Cream of tartar is an oddball ingredient that dedicated bakers usually have on hand, but seldom understand completely. It's not a spice or a flavoring and, although it plays a role in leavening baked goods, it's not a leavening either. For example, it can help make your cookies rise but only if it's combined with other ingredients.
About Cream of Tartar
Cream of tartar is a finely powdered form of tartaric acid, a byproduct of wine making. When grape juice is fermented for wine a number of substances precipitate out of the juice, including the tartaric acid. Those crystals are separated from the juice and purified, then ground to a fine powder for culinary use. It's valuable to cooks and bakers as one of the few acidic ingredients that's readily available in dry form.
Tartar and Soda
Most cookies rely at least in part on baking powder or baking soda to provide leavening. Baking soda is an alkaline substance, properly known as sodium bicarbonate. When it encounters both moisture and an acidic ingredient, such as brown sugar or molasses, it reacts by producing carbon dioxide and raising the cookies. If there isn't enough acid in the recipe, it won't rise properly and the soda can leave a soapy, chemical flavor in the cookies. Baking powder is a pre-measured combination of baking soda and cream of tartar that helps avoid this risk and provides a reliable rise.
When to Use Tartar
Typically you'd add cream of tartar to your cookie dough only if there is usually a notable taste of baking soda in the finished cookies. It takes roughly three times as much cream of tartar to balance out any given amount of soda, but other ingredients in your recipe usually contain some of the needed acidity. Often adding tartar in an amount equal to your baking soda fixes the recipe. If there's still a discernible taste of soda, increase the ratio to 2 parts of tartar for each quantity of soda.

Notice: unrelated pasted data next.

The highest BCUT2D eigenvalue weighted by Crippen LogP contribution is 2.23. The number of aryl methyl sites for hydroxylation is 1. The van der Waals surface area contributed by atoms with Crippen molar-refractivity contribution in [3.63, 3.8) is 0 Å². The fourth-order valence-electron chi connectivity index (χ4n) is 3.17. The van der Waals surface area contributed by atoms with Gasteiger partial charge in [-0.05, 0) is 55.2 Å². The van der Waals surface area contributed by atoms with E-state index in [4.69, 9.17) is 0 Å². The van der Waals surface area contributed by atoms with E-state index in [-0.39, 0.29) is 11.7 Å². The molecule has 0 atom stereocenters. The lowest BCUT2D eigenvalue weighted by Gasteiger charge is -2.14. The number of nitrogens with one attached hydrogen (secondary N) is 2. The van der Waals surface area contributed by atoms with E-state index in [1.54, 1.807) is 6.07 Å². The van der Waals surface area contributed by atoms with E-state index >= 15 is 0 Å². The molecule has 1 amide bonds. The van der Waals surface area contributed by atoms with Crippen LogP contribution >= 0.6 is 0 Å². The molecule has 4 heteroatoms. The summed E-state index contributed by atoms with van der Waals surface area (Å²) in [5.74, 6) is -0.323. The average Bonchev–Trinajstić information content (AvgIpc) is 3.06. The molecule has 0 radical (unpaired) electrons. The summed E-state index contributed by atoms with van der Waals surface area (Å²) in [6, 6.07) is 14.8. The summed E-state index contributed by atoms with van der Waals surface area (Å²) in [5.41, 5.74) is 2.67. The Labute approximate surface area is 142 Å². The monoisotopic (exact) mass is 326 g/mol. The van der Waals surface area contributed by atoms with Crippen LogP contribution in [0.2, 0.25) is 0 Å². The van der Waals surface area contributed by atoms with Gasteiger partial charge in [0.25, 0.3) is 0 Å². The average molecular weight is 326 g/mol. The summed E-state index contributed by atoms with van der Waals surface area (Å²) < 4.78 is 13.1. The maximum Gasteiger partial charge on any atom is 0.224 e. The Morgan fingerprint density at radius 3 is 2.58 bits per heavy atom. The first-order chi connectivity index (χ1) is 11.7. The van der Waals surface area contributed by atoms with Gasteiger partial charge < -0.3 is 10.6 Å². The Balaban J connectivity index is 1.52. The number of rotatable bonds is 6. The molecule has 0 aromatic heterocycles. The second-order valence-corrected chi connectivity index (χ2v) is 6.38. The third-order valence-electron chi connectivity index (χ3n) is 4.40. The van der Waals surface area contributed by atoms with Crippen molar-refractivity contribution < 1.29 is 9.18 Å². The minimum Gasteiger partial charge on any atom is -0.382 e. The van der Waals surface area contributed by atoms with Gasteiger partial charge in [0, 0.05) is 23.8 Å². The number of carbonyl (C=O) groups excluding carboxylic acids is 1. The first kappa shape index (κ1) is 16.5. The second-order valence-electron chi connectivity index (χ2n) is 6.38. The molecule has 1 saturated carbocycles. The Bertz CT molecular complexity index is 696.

Other Uses for Tartar
Although cream of tartar is important as a leavening ingredient, it has other uses as well. When you're cooking beets, red cabbage or other vegetables containing those deep red and purple hues, a small amount of acidity added to the water will help preserve their color. Unlike vinegar and lemon juice, tartar won't affect the flavor of the vegetables. If you need soured milk in a recipe, you can use tartar in place of lemon juice as a curdling agent. A pinch of tartar helps egg whites whip up light and fluffy, and cut fruits or vegetables dipped in a solution of water and tartar won't brown as quickly.
- On Food and Cooking: The Science and Lore of the Kitchen; Harold McGee
- The New Food Lover's Companion; Sharon Tyler Herbst, Ron Herbst
Fred Decker is a trained chef and prolific freelance writer. In previous careers, he sold insurance and mutual funds, and was a longtime retailer. He was educated at Memorial University of Newfoundland and the Northern Alberta Institute of Technology. His articles have appeared on numerous home and garden sites including GoneOutdoors, TheNest and eHow.
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